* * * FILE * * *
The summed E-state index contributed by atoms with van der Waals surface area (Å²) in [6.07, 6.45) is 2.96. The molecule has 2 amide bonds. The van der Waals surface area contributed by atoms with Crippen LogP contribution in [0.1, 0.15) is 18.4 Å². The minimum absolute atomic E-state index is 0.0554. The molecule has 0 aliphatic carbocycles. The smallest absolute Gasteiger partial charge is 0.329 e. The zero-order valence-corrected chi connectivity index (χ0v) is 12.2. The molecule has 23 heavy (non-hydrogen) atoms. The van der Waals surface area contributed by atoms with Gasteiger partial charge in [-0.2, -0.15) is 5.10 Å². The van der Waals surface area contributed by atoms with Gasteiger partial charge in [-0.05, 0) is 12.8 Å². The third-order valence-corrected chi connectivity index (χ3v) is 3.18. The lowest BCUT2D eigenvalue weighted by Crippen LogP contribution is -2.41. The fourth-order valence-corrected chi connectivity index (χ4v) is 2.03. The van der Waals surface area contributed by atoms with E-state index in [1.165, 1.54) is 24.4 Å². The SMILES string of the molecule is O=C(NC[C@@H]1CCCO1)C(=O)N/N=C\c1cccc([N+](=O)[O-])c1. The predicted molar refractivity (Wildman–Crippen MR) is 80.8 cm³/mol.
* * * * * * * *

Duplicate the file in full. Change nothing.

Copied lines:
The summed E-state index contributed by atoms with van der Waals surface area (Å²) in [6.07, 6.45) is 2.96. The molecule has 2 amide bonds. The van der Waals surface area contributed by atoms with Crippen LogP contribution in [0.1, 0.15) is 18.4 Å². The minimum absolute atomic E-state index is 0.0554. The molecule has 0 aliphatic carbocycles. The smallest absolute Gasteiger partial charge is 0.329 e. The zero-order valence-corrected chi connectivity index (χ0v) is 12.2. The molecule has 23 heavy (non-hydrogen) atoms. The van der Waals surface area contributed by atoms with Gasteiger partial charge in [-0.2, -0.15) is 5.10 Å². The van der Waals surface area contributed by atoms with Gasteiger partial charge in [-0.05, 0) is 12.8 Å². The third-order valence-corrected chi connectivity index (χ3v) is 3.18. The lowest BCUT2D eigenvalue weighted by Crippen LogP contribution is -2.41. The fourth-order valence-corrected chi connectivity index (χ4v) is 2.03. The van der Waals surface area contributed by atoms with E-state index in [1.165, 1.54) is 24.4 Å². The SMILES string of the molecule is O=C(NC[C@@H]1CCCO1)C(=O)N/N=C\c1cccc([N+](=O)[O-])c1. The predicted molar refractivity (Wildman–Crippen MR) is 80.8 cm³/mol.